2018 Fantasy Football Running Back Heavy Draft Strategy

by Ryan Turner
2018 Fantasy Football Running Back Heavy Draft Strategy

Scarcity is the name of the running back game in 2018 and she’s a cruel mistress.  When Derrius Guice went down on the field during the first preseason game against the New England Patriots, it was as if millions of fantasy owners cried out in terror, and suddenly silenced. Preseason claimed its first victim and it’s just the beginning.

Those that draft early in July or August know the feeling well. That sinking sensation which accompanies the loss of a potential stud in your roster. No amount of waiver wire scouring can fill that void. Most team owners simply grit their teeth and hope for the best.

With Guice out, Jay Gruden stated they would not sign a veteran running back to the Redskins roster and instead roll with what they have. It’s a bad move for Washington and an even worse one for Guice owners, who will have trouble replacing that level of potential production. Entering the season, fantasy experts projected Guice rushing for at least 1000 yards and seven touchdowns.

The Guice injury represents a basic economic concept that continues to shape the fantasy landscape: supply and demand. With so few guaranteed running back workhorses, the case for drafting running back heavy continues.

2018 Fantasy Football Running Back Heavy Draft Strategy

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Positional Scarcity for Running Backs

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In 2018, the running back position remains the most coveted of all in fantasy for two reasons. The first is positional scarcity. Without diving into the swampy details of this concept, the takeaway, when applied to fantasy football, is that a running back’s production is the hardest to replace on a seasonal basis.

For example, on a week-by-week level, it’s certainly possible to have Latavius Murray match the output of Dalvin Cook. However, it’s unlikely that Murray can maintain that same level of production for the rest of the season. That’s why the more assets that go off the board in a draft, the harder it is to reap the same potential amount of points as the player before. The resulting percentage of players left on the board that can possibly match that output is what determines scarcity.

The second reason running backs are so highly desirable is due to their guaranteed workload. Excluding the few teams that go RBBC (I’m looking at you Green Bay), running backs have guaranteed touches and by extension, points per game. As opposed to wide receivers, who compete with several other teammates on the field for targets.

Thus, production from the running back position is unique, and the reason why seven of the top ten players in FantasyPros’ standard draft rankings are running backs.

Keep your eye on the prize

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With positional scarcity and guaranteed workload in mind, a question arises: if the position is so important, then shouldn't stud running backs pack the championship teams? What percentage of championship winning fantasy teams had stud running backs?

The short answer is a lot. Looking at 2017’s nfl.com’s championship rosters, 47.1% had Todd Gurley, 26.9% had Le’Veon Bell and another 20.5% had Kareem Hunt. This is not to say owners overlooked wide receivers in the first two rounds. Over 20% of winning teams owned Julio Jones (20.2% to be exact), but it does show how drafting a top running back can radically alter the championship landscape.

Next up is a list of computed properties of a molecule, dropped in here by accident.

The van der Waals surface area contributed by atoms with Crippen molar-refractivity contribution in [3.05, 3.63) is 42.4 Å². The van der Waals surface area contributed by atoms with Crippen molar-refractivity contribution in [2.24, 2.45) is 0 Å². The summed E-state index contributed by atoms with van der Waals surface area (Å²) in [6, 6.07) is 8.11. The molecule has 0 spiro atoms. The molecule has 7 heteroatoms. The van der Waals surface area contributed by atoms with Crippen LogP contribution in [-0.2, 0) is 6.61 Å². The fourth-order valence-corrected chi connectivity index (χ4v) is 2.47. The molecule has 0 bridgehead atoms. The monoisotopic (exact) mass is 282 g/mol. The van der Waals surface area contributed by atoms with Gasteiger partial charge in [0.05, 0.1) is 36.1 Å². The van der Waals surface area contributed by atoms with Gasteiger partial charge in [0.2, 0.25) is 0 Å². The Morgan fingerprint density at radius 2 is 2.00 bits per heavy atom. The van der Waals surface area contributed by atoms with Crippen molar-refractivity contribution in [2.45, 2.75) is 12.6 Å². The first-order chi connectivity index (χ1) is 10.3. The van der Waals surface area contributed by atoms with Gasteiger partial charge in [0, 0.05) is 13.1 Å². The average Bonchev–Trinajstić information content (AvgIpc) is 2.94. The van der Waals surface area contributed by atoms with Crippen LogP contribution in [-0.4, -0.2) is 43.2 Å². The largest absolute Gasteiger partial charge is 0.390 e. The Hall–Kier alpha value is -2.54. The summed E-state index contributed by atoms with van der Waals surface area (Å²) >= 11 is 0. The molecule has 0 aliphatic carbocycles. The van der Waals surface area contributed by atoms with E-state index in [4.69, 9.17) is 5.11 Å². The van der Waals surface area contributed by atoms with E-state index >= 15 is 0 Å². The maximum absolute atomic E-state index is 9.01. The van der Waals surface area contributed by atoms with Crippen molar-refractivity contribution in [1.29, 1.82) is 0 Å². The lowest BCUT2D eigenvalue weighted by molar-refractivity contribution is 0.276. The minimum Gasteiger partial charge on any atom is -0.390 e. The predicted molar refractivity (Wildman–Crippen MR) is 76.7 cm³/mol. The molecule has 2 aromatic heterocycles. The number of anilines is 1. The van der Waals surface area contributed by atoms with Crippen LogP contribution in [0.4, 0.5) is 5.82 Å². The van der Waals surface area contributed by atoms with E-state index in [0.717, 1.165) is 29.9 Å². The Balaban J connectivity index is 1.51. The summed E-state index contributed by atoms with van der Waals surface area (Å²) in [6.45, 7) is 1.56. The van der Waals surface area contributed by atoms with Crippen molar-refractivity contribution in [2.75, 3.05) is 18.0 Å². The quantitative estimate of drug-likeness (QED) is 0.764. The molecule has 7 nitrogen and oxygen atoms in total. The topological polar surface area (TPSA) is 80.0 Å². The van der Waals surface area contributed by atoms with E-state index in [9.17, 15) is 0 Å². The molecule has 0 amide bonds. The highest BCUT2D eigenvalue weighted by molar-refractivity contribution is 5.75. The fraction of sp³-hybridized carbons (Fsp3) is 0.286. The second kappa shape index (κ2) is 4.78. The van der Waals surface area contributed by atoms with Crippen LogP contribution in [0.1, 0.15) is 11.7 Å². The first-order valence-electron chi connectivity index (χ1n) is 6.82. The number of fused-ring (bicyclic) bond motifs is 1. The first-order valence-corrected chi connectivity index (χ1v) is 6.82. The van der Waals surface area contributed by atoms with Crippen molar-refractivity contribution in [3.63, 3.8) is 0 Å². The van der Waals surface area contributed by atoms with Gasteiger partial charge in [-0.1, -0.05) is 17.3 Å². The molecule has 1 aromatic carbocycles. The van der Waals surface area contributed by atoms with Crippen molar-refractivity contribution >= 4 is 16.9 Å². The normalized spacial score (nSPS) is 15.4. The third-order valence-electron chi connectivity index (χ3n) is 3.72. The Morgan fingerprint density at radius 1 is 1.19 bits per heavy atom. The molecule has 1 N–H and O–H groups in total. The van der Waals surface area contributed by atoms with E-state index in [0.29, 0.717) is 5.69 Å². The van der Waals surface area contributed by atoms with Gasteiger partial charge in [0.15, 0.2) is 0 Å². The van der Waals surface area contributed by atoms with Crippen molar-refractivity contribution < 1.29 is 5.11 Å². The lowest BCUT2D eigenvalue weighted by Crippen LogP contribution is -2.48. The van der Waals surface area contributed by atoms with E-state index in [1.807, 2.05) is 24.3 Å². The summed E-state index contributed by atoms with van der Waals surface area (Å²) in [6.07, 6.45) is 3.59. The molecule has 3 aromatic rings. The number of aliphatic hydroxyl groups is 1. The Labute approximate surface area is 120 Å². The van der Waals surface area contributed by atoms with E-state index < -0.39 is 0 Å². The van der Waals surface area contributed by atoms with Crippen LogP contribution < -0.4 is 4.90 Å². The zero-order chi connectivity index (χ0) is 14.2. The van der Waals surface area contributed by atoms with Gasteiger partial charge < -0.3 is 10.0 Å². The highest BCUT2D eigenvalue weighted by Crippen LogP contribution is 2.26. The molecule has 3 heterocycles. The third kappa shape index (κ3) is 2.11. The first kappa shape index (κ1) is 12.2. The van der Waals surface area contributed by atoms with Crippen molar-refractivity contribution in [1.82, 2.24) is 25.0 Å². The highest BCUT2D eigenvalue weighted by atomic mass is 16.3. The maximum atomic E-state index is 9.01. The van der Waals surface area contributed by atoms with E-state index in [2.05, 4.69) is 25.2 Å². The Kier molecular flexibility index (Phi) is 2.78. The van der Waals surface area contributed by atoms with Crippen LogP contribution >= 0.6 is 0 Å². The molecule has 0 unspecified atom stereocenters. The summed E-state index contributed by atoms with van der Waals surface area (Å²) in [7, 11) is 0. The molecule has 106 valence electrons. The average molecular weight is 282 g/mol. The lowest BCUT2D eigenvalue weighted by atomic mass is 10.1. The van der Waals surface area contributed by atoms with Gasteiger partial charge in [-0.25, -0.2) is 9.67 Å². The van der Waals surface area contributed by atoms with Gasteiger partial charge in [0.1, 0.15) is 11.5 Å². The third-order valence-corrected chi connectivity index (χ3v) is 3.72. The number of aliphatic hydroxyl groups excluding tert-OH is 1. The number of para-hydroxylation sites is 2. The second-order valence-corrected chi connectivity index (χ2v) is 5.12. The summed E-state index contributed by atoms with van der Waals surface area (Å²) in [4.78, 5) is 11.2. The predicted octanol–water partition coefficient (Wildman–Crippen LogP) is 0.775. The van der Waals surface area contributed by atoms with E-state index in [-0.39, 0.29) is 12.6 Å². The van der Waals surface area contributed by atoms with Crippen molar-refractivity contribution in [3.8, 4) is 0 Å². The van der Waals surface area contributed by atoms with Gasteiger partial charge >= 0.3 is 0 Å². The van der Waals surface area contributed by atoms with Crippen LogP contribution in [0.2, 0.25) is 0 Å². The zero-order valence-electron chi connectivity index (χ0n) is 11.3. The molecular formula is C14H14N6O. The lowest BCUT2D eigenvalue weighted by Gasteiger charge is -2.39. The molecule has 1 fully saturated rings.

2018 is the year of WR abundance

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It's also important to note that the wide receiver buffet has more options than a Golden Corral this year. Value is available at any point in the draft. People constantly overlook third round option Larry Fitzgerald. Fifth round target-hogging Chris Hogan has Tom Brady and eighth round Marquise Goodwin looks to resume last year’s chemistry with Jimmy Garoppolo. The number of quality receivers with high floors and solid upside this year is astronomical.

Other names not as sexy include Michael Crabtree, DeVante Parker and Allen Hurns - all guys currently listed at the top of their respective depth charts. You may not find these veterans in the clearance section of Walmart, but they’re a steal nonetheless, especially if their ADP’s remain the same going into the first week of the season.

This abundance of wide receivers should give you the peace of mind needed when drafting RB-RB in the first two rounds. In fact, you could theoretically go RB-RB-TE and get Zach Ertz in the third, while taking the aforementioned Larry Fitzgerald or Demaryius Thomas as your first wide receiver in the fourth. Imagine taking David Johnson in the first, Dalvin Cook in the second and a top tight end in the third, that’s a mouth-watering combination that could easily guarantee a championship in the right league.

Draft strategy should be flexible

Above all else, every draft strategy is league-specific. It's possible that others in your league might have the same idea and take all of the best running backs off the board early. So, if you're the ninth pick out of ten, you might be forced to pick a wide receiver to start with. That's okay. There are worse combinations than Antonio Brown in the first and Julio Jones in the second. Frankly, that could be the makings of a terrifying team.

Regardless of strategy however, every league has endless variables involved during a draft. Your buddy that had too much to drink could spill his beer all over your notes, ruining your entire master plan. Some guy throwing darts at the draft board could have a better squad than someone who spent months researching, but that's fantasy football in a nutshell, isn't it?

Visit the F6P Fantasy Football Draft Kit Page for more advice to prepare for the 2018 season.

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